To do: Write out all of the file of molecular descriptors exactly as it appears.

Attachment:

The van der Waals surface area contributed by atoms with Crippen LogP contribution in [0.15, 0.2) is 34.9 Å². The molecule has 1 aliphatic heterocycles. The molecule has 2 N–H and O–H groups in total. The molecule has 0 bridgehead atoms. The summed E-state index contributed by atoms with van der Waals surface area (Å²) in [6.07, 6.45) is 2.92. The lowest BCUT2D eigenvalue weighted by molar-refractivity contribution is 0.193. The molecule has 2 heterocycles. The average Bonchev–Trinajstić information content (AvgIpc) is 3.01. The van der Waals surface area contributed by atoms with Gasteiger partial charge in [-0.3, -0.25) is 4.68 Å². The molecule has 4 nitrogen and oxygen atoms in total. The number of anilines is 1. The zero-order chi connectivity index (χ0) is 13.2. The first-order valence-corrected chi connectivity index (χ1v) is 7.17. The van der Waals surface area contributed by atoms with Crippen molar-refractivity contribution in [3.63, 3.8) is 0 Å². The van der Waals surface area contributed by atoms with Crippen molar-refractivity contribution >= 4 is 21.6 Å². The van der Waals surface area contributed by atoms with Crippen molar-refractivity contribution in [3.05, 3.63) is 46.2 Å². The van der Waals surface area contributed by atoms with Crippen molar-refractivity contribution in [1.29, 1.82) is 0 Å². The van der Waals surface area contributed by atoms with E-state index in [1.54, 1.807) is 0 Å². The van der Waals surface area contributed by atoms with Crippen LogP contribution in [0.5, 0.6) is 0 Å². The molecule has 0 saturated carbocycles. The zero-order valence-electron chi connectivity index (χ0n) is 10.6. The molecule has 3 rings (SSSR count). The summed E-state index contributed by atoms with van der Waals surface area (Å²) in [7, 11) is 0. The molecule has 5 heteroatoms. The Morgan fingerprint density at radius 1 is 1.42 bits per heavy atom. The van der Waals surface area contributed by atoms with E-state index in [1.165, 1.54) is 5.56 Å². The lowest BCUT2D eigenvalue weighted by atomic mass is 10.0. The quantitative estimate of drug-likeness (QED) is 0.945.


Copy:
The van der Waals surface area contributed by atoms with Crippen LogP contribution in [0.15, 0.2) is 34.9 Å². The molecule has 1 aliphatic heterocycles. The molecule has 2 N–H and O–H groups in total. The molecule has 0 bridgehead atoms. The summed E-state index contributed by atoms with van der Waals surface area (Å²) in [6.07, 6.45) is 2.92. The lowest BCUT2D eigenvalue weighted by molar-refractivity contribution is 0.193. The molecule has 2 heterocycles. The average Bonchev–Trinajstić information content (AvgIpc) is 3.01. The van der Waals surface area contributed by atoms with Gasteiger partial charge in [-0.3, -0.25) is 4.68 Å². The molecule has 4 nitrogen and oxygen atoms in total. The number of anilines is 1. The zero-order chi connectivity index (χ0) is 13.2. The first-order valence-corrected chi connectivity index (χ1v) is 7.17. The van der Waals surface area contributed by atoms with Crippen molar-refractivity contribution in [3.63, 3.8) is 0 Å². The van der Waals surface area contributed by atoms with Crippen molar-refractivity contribution >= 4 is 21.6 Å². The van der Waals surface area contributed by atoms with Crippen molar-refractivity contribution in [3.05, 3.63) is 46.2 Å². The van der Waals surface area contributed by atoms with Crippen molar-refractivity contribution in [1.29, 1.82) is 0 Å². The van der Waals surface area contributed by atoms with E-state index in [1.54, 1.807) is 0 Å². The van der Waals surface area contributed by atoms with Crippen LogP contribution in [0.5, 0.6) is 0 Å². The molecule has 0 saturated carbocycles. The zero-order valence-electron chi connectivity index (χ0n) is 10.6. The molecule has 3 rings (SSSR count). The summed E-state index contributed by atoms with van der Waals surface area (Å²) in [7, 11) is 0. The molecule has 5 heteroatoms. The Morgan fingerprint density at radius 1 is 1.42 bits per heavy atom. The van der Waals surface area contributed by atoms with E-state index in [1.165, 1.54) is 5.56 Å². The lowest BCUT2D eigenvalue weighted by atomic mass is 10.0. The quantitative estimate of drug-likeness (QED) is 0.945.